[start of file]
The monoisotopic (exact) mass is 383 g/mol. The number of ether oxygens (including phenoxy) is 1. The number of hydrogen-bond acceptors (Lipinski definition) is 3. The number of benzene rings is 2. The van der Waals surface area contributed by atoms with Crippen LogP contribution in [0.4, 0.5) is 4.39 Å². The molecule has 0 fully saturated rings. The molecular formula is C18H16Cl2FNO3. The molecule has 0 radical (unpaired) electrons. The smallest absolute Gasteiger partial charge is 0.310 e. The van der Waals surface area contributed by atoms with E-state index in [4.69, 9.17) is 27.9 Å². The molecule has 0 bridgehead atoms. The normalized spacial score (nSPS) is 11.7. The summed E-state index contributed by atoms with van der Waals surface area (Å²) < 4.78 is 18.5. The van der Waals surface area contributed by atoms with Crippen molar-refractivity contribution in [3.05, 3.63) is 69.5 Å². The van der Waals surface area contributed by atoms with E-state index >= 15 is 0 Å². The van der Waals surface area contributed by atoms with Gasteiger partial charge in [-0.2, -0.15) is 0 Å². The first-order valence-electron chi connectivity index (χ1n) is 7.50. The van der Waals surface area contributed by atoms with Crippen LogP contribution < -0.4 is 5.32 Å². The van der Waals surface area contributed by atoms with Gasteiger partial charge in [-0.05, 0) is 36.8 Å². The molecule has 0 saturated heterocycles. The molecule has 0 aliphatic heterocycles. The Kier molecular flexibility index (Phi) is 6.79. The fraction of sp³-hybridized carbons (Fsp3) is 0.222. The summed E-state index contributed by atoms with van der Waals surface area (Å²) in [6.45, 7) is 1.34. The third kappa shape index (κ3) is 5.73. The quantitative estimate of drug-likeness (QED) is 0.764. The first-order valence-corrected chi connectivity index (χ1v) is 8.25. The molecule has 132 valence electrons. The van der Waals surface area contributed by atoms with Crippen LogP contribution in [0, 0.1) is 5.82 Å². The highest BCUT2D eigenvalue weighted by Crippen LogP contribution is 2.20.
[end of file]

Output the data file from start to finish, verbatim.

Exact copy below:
The monoisotopic (exact) mass is 383 g/mol. The number of ether oxygens (including phenoxy) is 1. The number of hydrogen-bond acceptors (Lipinski definition) is 3. The number of benzene rings is 2. The van der Waals surface area contributed by atoms with Crippen LogP contribution in [0.4, 0.5) is 4.39 Å². The molecule has 0 fully saturated rings. The molecular formula is C18H16Cl2FNO3. The molecule has 0 radical (unpaired) electrons. The smallest absolute Gasteiger partial charge is 0.310 e. The van der Waals surface area contributed by atoms with E-state index in [4.69, 9.17) is 27.9 Å². The molecule has 0 bridgehead atoms. The normalized spacial score (nSPS) is 11.7. The summed E-state index contributed by atoms with van der Waals surface area (Å²) < 4.78 is 18.5. The van der Waals surface area contributed by atoms with Crippen molar-refractivity contribution in [3.05, 3.63) is 69.5 Å². The van der Waals surface area contributed by atoms with E-state index >= 15 is 0 Å². The van der Waals surface area contributed by atoms with Gasteiger partial charge in [-0.2, -0.15) is 0 Å². The first-order valence-electron chi connectivity index (χ1n) is 7.50. The van der Waals surface area contributed by atoms with Crippen LogP contribution < -0.4 is 5.32 Å². The van der Waals surface area contributed by atoms with Gasteiger partial charge in [-0.05, 0) is 36.8 Å². The molecule has 0 saturated heterocycles. The molecule has 0 aliphatic heterocycles. The Kier molecular flexibility index (Phi) is 6.79. The fraction of sp³-hybridized carbons (Fsp3) is 0.222. The summed E-state index contributed by atoms with van der Waals surface area (Å²) in [6.45, 7) is 1.34. The third kappa shape index (κ3) is 5.73. The quantitative estimate of drug-likeness (QED) is 0.764. The first-order valence-corrected chi connectivity index (χ1v) is 8.25. The molecule has 132 valence electrons. The van der Waals surface area contributed by atoms with Crippen LogP contribution in [0, 0.1) is 5.82 Å². The highest BCUT2D eigenvalue weighted by Crippen LogP contribution is 2.20.